Cambodia’s Stolen Heritage: A Global Drama
Magnus Fiskesjö, Associate Professor, Anthropology
Friday, March 10, 4:30pm
In recent years, Cambodia has celebrated the spectacular recovery of ancient statues that were stolen from the country, and smuggled to museums and collectors in the US, and elsewhere. Some remain, but it is clear that the tide has turned. What happened to bring about this drastic change, in the way the world thinks of and studies art, archaeology and collectibles? Are we on the way to a new concept of world heritage, which could replace the narrow nationalism that marked the past?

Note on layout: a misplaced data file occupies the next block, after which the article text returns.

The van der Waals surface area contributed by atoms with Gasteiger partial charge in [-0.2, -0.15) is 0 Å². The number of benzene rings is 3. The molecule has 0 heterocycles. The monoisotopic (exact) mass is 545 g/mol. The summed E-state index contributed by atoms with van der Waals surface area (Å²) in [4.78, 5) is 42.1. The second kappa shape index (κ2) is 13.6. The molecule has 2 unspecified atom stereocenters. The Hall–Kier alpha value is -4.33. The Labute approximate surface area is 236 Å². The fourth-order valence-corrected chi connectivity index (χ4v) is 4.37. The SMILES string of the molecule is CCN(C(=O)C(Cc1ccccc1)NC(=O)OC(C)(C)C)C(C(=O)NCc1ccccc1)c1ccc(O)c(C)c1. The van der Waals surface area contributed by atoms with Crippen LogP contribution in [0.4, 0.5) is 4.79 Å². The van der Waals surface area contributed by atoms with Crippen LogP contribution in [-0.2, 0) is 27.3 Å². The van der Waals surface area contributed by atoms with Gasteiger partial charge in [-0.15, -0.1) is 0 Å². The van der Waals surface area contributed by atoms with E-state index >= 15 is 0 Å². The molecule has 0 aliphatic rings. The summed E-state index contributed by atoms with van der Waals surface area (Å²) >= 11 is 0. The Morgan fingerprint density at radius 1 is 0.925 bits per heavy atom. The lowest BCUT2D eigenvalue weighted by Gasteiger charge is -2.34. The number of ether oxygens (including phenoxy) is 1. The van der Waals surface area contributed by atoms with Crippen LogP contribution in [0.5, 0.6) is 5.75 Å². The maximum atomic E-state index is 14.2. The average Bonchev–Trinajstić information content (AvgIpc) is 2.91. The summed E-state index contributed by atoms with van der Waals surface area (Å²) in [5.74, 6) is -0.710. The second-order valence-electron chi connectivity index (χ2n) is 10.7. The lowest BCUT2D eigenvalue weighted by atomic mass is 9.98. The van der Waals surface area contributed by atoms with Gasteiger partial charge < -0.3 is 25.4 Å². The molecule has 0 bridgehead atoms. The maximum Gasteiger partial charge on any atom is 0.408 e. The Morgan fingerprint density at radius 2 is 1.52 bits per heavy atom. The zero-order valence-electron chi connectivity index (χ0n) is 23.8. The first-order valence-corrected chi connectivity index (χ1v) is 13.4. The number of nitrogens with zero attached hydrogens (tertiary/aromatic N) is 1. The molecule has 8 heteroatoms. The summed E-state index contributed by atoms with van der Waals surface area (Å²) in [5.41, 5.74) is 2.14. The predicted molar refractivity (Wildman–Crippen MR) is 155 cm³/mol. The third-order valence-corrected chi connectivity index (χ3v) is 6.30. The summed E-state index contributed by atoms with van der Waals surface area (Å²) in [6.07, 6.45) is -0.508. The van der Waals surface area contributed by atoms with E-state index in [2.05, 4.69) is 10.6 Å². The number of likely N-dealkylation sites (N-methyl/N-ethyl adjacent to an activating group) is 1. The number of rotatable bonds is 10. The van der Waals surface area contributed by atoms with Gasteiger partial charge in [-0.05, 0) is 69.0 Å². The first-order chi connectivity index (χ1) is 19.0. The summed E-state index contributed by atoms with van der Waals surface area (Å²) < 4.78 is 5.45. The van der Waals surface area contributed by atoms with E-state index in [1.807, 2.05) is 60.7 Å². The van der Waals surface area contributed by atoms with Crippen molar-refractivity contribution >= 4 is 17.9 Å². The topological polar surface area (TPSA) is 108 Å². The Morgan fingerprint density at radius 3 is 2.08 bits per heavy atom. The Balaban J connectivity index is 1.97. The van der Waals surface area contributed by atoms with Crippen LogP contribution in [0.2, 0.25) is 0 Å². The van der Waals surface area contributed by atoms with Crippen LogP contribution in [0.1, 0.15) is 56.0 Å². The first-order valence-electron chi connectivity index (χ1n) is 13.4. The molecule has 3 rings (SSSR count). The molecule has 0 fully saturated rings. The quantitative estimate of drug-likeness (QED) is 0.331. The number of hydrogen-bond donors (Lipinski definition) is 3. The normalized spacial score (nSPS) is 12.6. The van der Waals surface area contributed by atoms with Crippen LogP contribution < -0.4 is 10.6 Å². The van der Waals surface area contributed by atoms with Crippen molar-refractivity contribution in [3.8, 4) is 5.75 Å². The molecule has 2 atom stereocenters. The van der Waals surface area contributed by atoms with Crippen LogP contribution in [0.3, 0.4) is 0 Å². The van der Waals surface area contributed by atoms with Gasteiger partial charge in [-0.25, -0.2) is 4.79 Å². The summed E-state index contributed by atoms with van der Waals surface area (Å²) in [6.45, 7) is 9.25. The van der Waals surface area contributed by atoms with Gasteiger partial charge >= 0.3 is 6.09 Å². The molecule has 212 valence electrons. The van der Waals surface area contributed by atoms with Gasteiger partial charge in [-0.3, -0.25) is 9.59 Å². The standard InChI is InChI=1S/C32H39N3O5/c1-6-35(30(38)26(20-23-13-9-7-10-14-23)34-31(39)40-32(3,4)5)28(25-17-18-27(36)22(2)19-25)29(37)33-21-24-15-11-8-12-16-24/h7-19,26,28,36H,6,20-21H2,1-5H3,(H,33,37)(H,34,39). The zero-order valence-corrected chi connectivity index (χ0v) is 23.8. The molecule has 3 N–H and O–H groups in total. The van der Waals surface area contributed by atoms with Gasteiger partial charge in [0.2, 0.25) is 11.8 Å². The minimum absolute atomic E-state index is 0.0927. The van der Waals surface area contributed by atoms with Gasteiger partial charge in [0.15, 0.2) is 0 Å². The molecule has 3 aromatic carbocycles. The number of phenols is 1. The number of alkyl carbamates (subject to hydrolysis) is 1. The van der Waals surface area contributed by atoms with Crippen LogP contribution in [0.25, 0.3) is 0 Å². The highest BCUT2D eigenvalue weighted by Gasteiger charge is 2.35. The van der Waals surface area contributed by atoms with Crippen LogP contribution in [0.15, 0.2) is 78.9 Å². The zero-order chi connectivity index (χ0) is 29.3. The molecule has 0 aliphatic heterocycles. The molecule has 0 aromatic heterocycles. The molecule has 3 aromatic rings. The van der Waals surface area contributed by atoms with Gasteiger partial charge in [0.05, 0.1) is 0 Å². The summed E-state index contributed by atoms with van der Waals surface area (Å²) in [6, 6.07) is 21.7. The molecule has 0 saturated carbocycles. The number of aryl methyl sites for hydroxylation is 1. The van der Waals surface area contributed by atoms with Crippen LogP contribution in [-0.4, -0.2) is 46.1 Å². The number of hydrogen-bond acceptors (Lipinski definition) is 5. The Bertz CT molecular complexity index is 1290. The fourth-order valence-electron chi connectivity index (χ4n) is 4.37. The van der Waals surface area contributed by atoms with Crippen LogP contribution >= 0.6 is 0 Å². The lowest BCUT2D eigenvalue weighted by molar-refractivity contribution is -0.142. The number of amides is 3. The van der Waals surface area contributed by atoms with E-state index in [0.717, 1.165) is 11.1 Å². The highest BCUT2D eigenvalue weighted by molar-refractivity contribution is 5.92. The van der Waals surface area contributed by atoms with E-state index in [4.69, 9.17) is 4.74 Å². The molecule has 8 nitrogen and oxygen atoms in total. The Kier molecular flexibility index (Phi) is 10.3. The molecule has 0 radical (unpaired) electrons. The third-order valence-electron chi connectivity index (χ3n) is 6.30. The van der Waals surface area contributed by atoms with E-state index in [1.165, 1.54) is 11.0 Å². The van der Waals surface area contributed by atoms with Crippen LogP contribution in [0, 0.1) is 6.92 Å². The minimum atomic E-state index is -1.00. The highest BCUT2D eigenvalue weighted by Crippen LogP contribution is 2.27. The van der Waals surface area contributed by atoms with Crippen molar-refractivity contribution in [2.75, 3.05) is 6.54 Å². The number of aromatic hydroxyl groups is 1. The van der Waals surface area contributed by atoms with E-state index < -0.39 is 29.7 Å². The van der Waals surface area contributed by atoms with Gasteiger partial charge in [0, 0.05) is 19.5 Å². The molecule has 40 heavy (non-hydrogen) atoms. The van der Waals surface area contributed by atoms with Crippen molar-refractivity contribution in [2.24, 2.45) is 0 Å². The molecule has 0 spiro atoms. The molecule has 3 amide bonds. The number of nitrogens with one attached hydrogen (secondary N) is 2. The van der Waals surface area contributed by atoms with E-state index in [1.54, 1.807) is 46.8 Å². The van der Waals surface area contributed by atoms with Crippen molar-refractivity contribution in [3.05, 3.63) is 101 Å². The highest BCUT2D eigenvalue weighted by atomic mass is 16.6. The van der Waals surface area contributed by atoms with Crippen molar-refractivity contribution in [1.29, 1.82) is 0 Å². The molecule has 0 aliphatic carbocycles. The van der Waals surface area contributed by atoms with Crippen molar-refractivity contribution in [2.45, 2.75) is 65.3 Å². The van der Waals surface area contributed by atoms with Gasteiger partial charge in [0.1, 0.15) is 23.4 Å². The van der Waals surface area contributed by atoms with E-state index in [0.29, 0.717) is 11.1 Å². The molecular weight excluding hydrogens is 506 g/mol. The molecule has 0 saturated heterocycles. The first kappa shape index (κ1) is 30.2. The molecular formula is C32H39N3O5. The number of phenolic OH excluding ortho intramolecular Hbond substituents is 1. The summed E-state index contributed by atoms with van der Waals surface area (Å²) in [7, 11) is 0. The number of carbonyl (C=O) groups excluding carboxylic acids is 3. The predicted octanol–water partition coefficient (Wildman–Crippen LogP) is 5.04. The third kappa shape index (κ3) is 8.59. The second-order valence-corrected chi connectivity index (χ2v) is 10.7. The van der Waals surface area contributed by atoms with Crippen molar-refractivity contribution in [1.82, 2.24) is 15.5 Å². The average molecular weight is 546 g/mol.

Magnus Fiskesjö is an anthropologist, archaeologist, scholar of Asian studies, and former museum director. He was educated in his native Sweden as well as in Denmark, in China, and at the University of Chicago, where he received a joint PhD degree in Anthropology and in East Asian Languages and Civilizations. He served as a foreign service officer in his country’s missions in China and Japan, and was the Director of the Museum of Far Eastern Antiquities, in Stockholm, 2000-2005. Since 2005, he teaches in Anthropology and in Asian studies at Cornell University, including a course on the ongoing genocides in Myanmar and in China, as well as on global heritage issues. His recent book Stories from an Ancient Land: Perspectives on Wa History and Culture was published by Berghahn in 2021.